Golden monkey

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Not to be confused with Golden Snub-nosed Monkey. ‹See Tfd›
This article is about the monkey. For the tea, see Golden Monkey tea.
Golden monkey[1]
Conservation status
Scientific classification
Kingdom: Animalia
Phylum: Chordata
Class: Mammalia
Order: Primates
Family: Cercopithecidae
Tribe: Cercopithecini
Genus: Cercopithecus
Species: C. kandti
Binomial name
Cercopithecus kandti
Matschie, 1905

The golden monkey (Cercopithecus kandti) is a species of Old World monkey found in the Virunga volcanic mountains of Central Africa, including four national parks: Mgahinga, in south-west Uganda; Volcanoes, in north-west Rwanda; and Virunga and Kahuzi-Biéga, in the eastern Democratic Republic of Congo. It is restricted to highland forest, especially near bamboo.

This species was previously thought to be a subspecies of the blue monkey (Cercopithecus mitis),[1] and the two are similar overall, but the Golden Monkey has a golden-orange patch on the upper flanks and back.

Not much is known about the golden monkey's behaviour. It lives in social groups of up to 30 individuals. Its diet consists mainly of leaves and fruit, though it is also thought to eat insects.

Due to the gradual destruction of their habitat and recent wars in their limited habitat, the golden monkey is listed as endangered on the IUCN Red List.[2]

Habitat[edit]

Due to its diet the golden monkey prefers a habitat with abundant fruit and bamboo. The golden monkey will move in between areas depending on the season. During the season where ripe fruit is available they will remain in those areas. When the rainy season begins this causes bamboo shooting to occur and the golden monkeys are found more in these areas. Studies have found that if there is an area consisting of mixed fruit and bamboo, the monkeys will tend to frequent that area more than an area of just bamboo.[3] One study reported that golden monkeys are most frequently seen in forests with bamboo, and this may suggest that this is one of the major preferences of the species.[4]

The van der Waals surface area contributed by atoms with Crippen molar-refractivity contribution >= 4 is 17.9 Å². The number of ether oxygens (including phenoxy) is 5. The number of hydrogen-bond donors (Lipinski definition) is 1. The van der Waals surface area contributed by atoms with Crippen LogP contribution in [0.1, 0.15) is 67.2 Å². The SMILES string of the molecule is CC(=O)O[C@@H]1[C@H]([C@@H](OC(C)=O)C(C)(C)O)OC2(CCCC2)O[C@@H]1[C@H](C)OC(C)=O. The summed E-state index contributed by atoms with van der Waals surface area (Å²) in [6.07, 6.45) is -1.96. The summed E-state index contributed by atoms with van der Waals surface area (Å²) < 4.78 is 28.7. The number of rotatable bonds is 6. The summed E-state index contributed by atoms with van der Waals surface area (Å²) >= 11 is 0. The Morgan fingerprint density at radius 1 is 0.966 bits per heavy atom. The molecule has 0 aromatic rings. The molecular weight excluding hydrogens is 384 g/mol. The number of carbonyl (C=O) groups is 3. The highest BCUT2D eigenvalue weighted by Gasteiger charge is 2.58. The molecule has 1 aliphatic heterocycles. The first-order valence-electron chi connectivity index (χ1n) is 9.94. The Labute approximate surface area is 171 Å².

Behavior and ecology[edit]

The golden monkey can travel in various group sizes, and have been seen in small groups of three up to large groups of 62 monkeys. The groups that are found at higher elevations tend to be smaller.[4] The golden monkey will often return to one of several different sleeping areas after a day of feeding. The monkeys often sleep in small subgroups of four, at the top of bamboo plants. They will often use a dense bamboo plant, or a combination of several bamboo plants that weave together to make a sufficient foundation for sleep. The golden monkey will often feed near the sleeping area and return to this same sleeping location day after day.[3]

Diet[edit]

The golden monkey has a diet that consists primarily of young bamboo leaves, fruits, bamboo branchlets, bamboo shoots, invertebrates, flowers, and shrubs. However, the golden monkey is an opportunistic feeder and diet can easily be influenced by the availability of fruit. During seasons where ripe fruit is available, the golden monkey tends to feed more on fruit. The golden monkey may also feed on various flowers and shrubs when they are available.[3] The most frequent invertebrate eaten is the pupae of lepidopterous larvae picked from leaves.[4] Bamboo tends to be the most frequently eaten because it is often more available year round.[3]

Conservation[edit]

The golden monkey is listed as endangered on the IUCN Red List.[2] Certain activities may threaten the conservation of the golden monkey. Illegal activities that harm the ecosystem such as tree extraction and bamboo removal are serious threats. Some research indicates that tree removal poses a more serious risk.[3]

References[edit]

  1. ^ a b Groves, C. P. (2005). Wilson, D. E.; Reeder, D. M, eds. Mammal Species of the World (3rd ed.). Baltimore: Johns Hopkins University Press. p. 156. OCLC 62265494. ISBN 0-801-88221-4. 
  2. ^ a b c Butynski, T. M. (2008). Cercopithecus mitis ssp. kandti. In: IUCN 2008. IUCN Red List of Threatened Species. Retrieved 4 January 2009.
  3. ^ a b c d e Twinomugisha D.& Chapman C. A. (December 2008). "Golden monkey ranging in relation to spatial and temporal variation in food availability". African Journal of Ecology 46 (4): 585–593. doi:10.1111/j.1365-2028.2007.00905.x. Retrieved 22 April 2012. 
  4. ^ a b c Twinomugisha D., Basuta G.I. & Chapman C.A. (March 2003). "Status and ecology of the golden monkey in Mgahinga Gorilla National Park, Uganda". African Journal of Ecology 41 (1): 47–55. doi:10.1046/j.1365-2028.2003.00409.x. 

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